3. Your Plumbing Gets a Mind of Its Own
When you main sewer pipe clogs or collapses, it can impact your drains in surprising and disturbing ways. The drainage pipes in your home are a complicated tapestry of connections, bends, and turns.
When your sewer line clogs, it can cause drains to emit strange sounds, odors, or bubble up. You might think your toilet is haunted, but it’s just air rushing back to the surface.
If your toilet suddenly starts bubbling and does it often, then run the bathroom faucet for a bit and see if continues unabated. You might also notice a gurgling sound coming from the toilet or bathtub drain, which is another clear sign that something isn’t right.
You also might notice an odor coming from the drains. This is because waste and sewage aren’t draining properly from the toilet, so the smell can come rushing back through the other drains. It may not be a full sewage backup into your bathtub, but you’ll smell something isn’t right.
Sewage backups into other drains are not only smelly and disgusting but also a health hazard to your family. Wastewater teems with bacteria and other pollutants that cause illness. The diseases it spreads can be run the gambit from a minor cold to serious health problems.
4. Your Lawn is Constantly Soaked
Since the main sewage line is outside, it can cause changes in your lawn. When a pipe corrodes or breaks from a tree root, it causes dirt from the outside can rush in and water now has access to the outside world.
When you flush or drain water from dishes, etc., it flows down the pipes and into the main sewer line. When the water hits the collapsed area, the surrounding dirt absorbs the water. Slowly over time, the ground saturates, and you’ll notice the lawn above the collapse soaked with water or even have standing puddles.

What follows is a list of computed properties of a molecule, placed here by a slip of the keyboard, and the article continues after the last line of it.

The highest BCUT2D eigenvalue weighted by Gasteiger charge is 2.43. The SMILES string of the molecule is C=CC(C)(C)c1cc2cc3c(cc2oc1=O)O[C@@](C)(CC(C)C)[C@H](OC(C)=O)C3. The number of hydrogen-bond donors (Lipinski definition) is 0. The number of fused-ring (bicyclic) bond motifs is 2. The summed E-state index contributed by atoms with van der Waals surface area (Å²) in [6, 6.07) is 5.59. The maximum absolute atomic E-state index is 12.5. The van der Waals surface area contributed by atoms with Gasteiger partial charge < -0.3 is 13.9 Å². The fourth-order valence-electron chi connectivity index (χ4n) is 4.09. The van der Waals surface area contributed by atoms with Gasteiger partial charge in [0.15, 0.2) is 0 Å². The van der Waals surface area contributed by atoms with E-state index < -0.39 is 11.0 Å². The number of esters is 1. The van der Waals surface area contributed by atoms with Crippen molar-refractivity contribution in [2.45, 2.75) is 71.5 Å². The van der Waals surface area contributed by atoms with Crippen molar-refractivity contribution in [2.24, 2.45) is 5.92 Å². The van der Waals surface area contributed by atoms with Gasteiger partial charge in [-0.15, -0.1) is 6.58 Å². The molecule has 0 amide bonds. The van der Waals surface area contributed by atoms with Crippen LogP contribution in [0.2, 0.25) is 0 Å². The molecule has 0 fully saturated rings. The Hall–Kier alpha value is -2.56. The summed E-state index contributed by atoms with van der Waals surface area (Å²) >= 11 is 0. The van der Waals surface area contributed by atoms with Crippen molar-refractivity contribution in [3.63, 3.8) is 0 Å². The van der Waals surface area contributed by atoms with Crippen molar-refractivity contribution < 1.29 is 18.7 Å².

If you have standing water in your lawn caused by the pipe collapse, the plumber will need to dig down to the collapsed pipe to fix it.
5. Your Grass Grows Like Crazy
One of the common side effects of having an area of your lawn saturated with water is the grass in that area grows faster than in other areas. It might start out slowly as water seeps to the surface, but eventually, you’ll see a dramatic increase in growth over the collapsed sewer line.
You’ll mow the grass, but that area continues to grow faster. If the water puddles, then the grass in that area can become oversaturated and will die. It takes time for this to happen, so if it gets to the point where the grass dies off or if the area of fast growing grass gets bigger, then it could be a major project to fix the collapsed pipe.
Catch a Collapsed Sewer Pipe as Soon as Possible
When you have a collapsed sewer line, the cost of fixing it and the inconvenience of it make it imperative to catch it early. By noticing the signs of a collapsed sewer line early, you might be able to reduce the cost.
If you want to learn more about plumbing and sewer line repair, please explore our site.